Written by anthonyrosania

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Thursday, 22 July 2010

image for The Muppet Wars. Chapter 3: Elmo; Behind The Illeism.

Elmo was a failure, initially. Debuting in a non-speaking role as "Baby Monster" in 1972, the furry red monster with large white eyes and an orange nose did not hear from PBS' now flagship show, until he was teamed with Kevin Clash in 1984.

Sesame Street staff writer Nancy Sans once described Elmo's rebirth: "Elmo used to hang around the set, helping set designers, giving the lighting crew back massages; just trying to work his way back on the show."

"I know Carol (Spinney) and Dick (Hunt) tried to write a few things for him in the 80s, but nothing really clicked."

One day Elmo was getting high behind cast member Kevin Clash's car, when Clash approached him to help write a 'Street' script. Two months later, Elmo was a prominent player on the Street.

Elmo's meteoric rise --and the personality changed that came along with it-- did not go unnoticed by the cast.

"The thing that bugged the sh-t out of me was that 'third person' thing," said Matt Robinson, who played Gordon in Street's first season. " 'Elmo has a question,' 'Elmo wants a pizza,' "Elmo is going to make red furry babies with Maria tonight.' It got old pretty quick.

In 1986, at the end of his initial, 2-year contract, producers were approached by Elmo's agent and management team to negotiate a deal. At this point, Elmo was making about $150,000 a year. His manager explained that, this time, Elmo doesn't set foot on a PBS soundstage without making more than $900,000. Producers balked.

"We didn't have that kind of money," recall Jim Henson. "Christ, how many lame pledge drives would PBS have to do to make that work?"

Because of this, Elmo began auditioning for other roles. in January 1987, Elmo was within moments of signing onto popular sitcom "Alf," playing the titular character's younger brother, when he was summoned to meet with Oz and Henson in their office.

"I knew walking in that we would not be able to pay Elmo what he wanted," said Frank Oz, now wearing a 'No, Fozzie Bear and Bert are not the same voice' t-shirt. "But we could sweeten the deal with perks we knew Elmo would be interested in."

The 5 year contract proposed to him that day included $450,000 in base salary. In addition, Elmo could do other shows and perform in movies, unless the movie's shooting schedule interfered with Sesame Street's.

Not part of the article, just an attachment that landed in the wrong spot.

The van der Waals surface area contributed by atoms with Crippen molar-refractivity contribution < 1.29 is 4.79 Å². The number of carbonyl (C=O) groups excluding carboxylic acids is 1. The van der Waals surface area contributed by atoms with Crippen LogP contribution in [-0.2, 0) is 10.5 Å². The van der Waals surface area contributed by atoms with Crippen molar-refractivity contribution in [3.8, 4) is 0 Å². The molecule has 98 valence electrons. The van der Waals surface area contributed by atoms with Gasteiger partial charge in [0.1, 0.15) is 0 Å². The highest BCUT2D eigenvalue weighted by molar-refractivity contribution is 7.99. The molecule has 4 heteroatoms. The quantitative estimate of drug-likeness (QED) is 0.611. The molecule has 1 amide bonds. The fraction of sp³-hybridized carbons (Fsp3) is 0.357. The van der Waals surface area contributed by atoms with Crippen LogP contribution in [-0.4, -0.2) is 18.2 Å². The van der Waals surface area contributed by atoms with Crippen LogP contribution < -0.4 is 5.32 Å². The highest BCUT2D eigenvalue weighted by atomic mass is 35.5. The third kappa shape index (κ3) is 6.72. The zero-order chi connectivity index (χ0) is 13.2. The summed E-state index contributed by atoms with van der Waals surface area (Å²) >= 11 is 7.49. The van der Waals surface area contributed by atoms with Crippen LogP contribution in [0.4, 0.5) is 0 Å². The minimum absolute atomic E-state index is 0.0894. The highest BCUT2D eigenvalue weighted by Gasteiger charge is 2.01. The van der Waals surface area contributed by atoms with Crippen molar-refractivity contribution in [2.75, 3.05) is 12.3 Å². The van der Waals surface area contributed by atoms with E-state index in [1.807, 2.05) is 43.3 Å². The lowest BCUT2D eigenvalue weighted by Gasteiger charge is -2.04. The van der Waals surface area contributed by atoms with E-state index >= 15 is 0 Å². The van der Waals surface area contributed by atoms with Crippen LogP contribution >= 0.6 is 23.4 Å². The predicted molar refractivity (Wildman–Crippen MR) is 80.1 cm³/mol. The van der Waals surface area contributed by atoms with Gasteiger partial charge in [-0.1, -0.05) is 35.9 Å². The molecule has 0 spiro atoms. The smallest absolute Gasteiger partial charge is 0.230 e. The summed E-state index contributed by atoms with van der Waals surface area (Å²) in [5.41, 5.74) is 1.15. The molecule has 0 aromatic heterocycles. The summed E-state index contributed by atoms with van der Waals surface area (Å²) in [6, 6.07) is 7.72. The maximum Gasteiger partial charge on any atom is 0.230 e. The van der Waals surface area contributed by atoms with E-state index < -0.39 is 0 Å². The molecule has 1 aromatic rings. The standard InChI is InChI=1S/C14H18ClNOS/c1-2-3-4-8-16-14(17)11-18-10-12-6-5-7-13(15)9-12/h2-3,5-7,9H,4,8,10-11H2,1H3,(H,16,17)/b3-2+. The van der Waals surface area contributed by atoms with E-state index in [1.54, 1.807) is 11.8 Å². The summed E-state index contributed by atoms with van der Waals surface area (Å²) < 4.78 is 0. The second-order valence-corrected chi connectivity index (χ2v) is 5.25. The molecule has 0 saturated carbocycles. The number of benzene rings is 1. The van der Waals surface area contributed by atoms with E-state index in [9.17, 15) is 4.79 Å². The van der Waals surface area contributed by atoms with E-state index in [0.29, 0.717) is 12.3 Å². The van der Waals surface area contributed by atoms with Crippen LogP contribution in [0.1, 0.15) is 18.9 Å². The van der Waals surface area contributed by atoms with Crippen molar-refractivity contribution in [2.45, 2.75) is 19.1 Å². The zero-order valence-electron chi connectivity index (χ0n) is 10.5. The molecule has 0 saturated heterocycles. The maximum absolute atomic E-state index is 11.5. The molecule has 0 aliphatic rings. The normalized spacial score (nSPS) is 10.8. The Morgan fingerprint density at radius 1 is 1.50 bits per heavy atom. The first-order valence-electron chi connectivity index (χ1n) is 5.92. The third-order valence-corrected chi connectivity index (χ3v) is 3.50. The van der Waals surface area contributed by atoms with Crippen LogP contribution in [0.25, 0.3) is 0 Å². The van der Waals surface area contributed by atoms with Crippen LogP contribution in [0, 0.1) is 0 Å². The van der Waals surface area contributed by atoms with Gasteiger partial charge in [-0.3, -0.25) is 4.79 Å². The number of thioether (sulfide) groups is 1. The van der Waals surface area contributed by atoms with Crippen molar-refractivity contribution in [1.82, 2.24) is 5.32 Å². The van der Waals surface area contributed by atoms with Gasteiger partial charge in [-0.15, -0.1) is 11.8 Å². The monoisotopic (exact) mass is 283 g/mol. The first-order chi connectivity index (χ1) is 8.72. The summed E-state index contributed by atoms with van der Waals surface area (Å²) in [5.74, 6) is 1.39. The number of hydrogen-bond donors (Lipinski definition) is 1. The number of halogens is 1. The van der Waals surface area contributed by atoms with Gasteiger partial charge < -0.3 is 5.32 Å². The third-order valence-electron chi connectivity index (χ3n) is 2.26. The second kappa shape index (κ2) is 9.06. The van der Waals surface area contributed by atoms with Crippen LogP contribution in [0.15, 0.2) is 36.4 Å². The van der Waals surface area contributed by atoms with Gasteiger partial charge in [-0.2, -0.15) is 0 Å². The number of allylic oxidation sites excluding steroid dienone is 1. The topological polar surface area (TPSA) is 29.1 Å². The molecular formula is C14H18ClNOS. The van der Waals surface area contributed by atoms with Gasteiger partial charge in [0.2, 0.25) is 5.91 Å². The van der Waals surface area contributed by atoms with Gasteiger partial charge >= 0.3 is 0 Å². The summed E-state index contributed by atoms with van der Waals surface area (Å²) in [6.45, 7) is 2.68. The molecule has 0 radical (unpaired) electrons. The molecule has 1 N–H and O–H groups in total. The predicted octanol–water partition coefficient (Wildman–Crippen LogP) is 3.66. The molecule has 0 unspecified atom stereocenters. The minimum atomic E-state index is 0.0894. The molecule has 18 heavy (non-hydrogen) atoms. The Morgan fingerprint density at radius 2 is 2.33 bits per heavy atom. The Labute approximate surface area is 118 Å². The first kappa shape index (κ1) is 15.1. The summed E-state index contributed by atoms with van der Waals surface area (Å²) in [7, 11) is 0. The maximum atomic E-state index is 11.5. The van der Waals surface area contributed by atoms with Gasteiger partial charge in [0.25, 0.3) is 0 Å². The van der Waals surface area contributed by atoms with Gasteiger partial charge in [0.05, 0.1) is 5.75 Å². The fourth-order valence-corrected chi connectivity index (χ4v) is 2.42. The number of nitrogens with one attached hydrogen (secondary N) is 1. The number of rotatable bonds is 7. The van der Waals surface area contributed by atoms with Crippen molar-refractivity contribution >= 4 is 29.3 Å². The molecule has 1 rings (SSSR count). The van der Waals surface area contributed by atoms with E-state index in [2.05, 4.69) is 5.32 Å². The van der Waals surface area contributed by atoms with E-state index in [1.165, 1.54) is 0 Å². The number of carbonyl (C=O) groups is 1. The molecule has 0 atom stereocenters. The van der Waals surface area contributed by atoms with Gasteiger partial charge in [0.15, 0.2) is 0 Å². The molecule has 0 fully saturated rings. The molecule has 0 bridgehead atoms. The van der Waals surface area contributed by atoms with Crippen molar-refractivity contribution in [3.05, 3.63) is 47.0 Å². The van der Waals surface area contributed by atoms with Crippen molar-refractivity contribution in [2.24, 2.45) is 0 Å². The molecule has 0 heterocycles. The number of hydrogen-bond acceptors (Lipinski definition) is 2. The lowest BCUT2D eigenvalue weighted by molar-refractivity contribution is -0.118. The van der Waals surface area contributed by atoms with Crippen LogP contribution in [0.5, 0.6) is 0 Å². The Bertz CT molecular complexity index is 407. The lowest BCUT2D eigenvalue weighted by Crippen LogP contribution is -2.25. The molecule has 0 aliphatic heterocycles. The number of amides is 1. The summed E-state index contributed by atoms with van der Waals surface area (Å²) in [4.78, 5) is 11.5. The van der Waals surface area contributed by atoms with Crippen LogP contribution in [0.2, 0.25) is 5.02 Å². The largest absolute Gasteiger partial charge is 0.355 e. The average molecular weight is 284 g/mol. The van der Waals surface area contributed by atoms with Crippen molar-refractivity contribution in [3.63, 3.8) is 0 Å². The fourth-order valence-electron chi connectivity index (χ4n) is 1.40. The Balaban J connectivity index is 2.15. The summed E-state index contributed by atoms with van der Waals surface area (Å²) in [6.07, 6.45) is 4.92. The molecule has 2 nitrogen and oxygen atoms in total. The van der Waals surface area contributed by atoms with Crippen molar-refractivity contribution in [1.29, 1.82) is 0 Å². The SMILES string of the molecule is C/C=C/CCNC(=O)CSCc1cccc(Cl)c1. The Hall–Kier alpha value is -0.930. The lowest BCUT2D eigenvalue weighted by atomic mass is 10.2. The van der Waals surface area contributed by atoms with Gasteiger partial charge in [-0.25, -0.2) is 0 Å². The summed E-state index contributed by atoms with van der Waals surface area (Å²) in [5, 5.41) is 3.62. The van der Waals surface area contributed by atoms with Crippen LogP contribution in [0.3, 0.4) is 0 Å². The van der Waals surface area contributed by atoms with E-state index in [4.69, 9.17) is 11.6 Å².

Further, and most surprisingly, PBS agreed to dedicate the last 15 minutes of each episode to an Elmo-driven spin-off called "Elmo's World."

"That pissed us all off," said Oscar The Grouch, a homeless green monster that was discovered living in a soup of his own filth in a trash can on the Sesame Street set. "Cookie Monster and I were being told not to show up for tapinig, because all of our bits were cut to make room for that a - - hole Elmo."

Still, Elmo's World lifted PBS out of the proverbial sh-tter, and PBS needed him happy, healthy, and talking to his stupid fish 5 days a week.


While Elmo's professional life seemed to be on a roll, Elmo's divorce from Greta Monster was damaging his personal life.

"Elmo was just depressed," said Susan TokenBlack, who played Susan since the show's first season. "He kept asking, 'How much smack does Elmo need to die painlessly?' and 'Elmo wants to lay down in front of the C-train.' He was lonely, and I thought we'd find his body in his trailer one day."

Compounding the issue was Greta's filings for special consideration with regard to how Elmo's assets were going to be divided up. Their case made national legal news.


Two years after Greta Monster filed for divorce, New Jersey Appellate Division judge Kip Winger upheld the trial Court's finding that celebrity goodwill is a marital asset subject to equitable distribution, marking the first time in New Jersey that star quality has been treated as marital property.

As part of her ruling, Judge Winger accepted a novel method of evaluating the goodwill: Elmo was no ordinary sack of fur with a puppeteer's hand up his ass; his career will produce earnings greater than a typical entertainer.

In its ruling, Greta GoldDigger-Monster v. Elmo Monster (188 NJ. Super 204), the three judge panel ruled that Greta is entitled to 48 percent of the goodwill value that attaches to Elmo's Production Company, Inc., above and beyond its book value. Since Greta owned 48 percent of the corporation's stock, the goodwill award brings her an extra $1,490,000 in her divorce from Elmo.


To be continued in "Elmo, Baby, and the Down Low Girls."

The story above is a satire or parody. It is entirely fictitious.

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